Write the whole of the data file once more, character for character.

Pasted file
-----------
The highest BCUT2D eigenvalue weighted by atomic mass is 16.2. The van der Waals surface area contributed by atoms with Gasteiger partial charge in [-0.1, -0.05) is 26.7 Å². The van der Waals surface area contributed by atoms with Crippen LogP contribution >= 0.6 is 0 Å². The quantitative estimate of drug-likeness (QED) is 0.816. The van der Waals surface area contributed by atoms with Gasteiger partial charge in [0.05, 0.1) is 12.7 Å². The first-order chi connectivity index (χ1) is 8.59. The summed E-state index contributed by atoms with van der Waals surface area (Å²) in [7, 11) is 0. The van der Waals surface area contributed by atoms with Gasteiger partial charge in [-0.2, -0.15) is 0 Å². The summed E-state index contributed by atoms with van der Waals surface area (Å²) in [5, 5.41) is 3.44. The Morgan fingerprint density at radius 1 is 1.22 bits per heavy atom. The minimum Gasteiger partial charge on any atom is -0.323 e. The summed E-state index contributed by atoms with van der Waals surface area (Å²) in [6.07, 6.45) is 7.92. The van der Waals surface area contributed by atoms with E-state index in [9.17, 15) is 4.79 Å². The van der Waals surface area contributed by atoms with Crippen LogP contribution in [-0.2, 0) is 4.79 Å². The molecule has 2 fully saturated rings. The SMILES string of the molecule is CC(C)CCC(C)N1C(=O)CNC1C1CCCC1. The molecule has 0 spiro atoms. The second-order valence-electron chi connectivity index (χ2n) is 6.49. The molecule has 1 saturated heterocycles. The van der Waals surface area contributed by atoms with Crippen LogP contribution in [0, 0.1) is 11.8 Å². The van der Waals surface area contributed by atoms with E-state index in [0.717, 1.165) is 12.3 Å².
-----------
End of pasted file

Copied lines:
The highest BCUT2D eigenvalue weighted by atomic mass is 16.2. The van der Waals surface area contributed by atoms with Gasteiger partial charge in [-0.1, -0.05) is 26.7 Å². The van der Waals surface area contributed by atoms with Crippen LogP contribution >= 0.6 is 0 Å². The quantitative estimate of drug-likeness (QED) is 0.816. The van der Waals surface area contributed by atoms with Gasteiger partial charge in [0.05, 0.1) is 12.7 Å². The first-order chi connectivity index (χ1) is 8.59. The summed E-state index contributed by atoms with van der Waals surface area (Å²) in [7, 11) is 0. The van der Waals surface area contributed by atoms with Gasteiger partial charge in [-0.2, -0.15) is 0 Å². The summed E-state index contributed by atoms with van der Waals surface area (Å²) in [5, 5.41) is 3.44. The Morgan fingerprint density at radius 1 is 1.22 bits per heavy atom. The minimum Gasteiger partial charge on any atom is -0.323 e. The summed E-state index contributed by atoms with van der Waals surface area (Å²) in [6.07, 6.45) is 7.92. The van der Waals surface area contributed by atoms with E-state index in [9.17, 15) is 4.79 Å². The van der Waals surface area contributed by atoms with Crippen LogP contribution in [-0.2, 0) is 4.79 Å². The molecule has 2 fully saturated rings. The SMILES string of the molecule is CC(C)CCC(C)N1C(=O)CNC1C1CCCC1. The molecule has 0 spiro atoms. The second-order valence-electron chi connectivity index (χ2n) is 6.49. The molecule has 1 saturated heterocycles. The van der Waals surface area contributed by atoms with Crippen LogP contribution in [0, 0.1) is 11.8 Å². The van der Waals surface area contributed by atoms with E-state index in [0.717, 1.165) is 12.3 Å².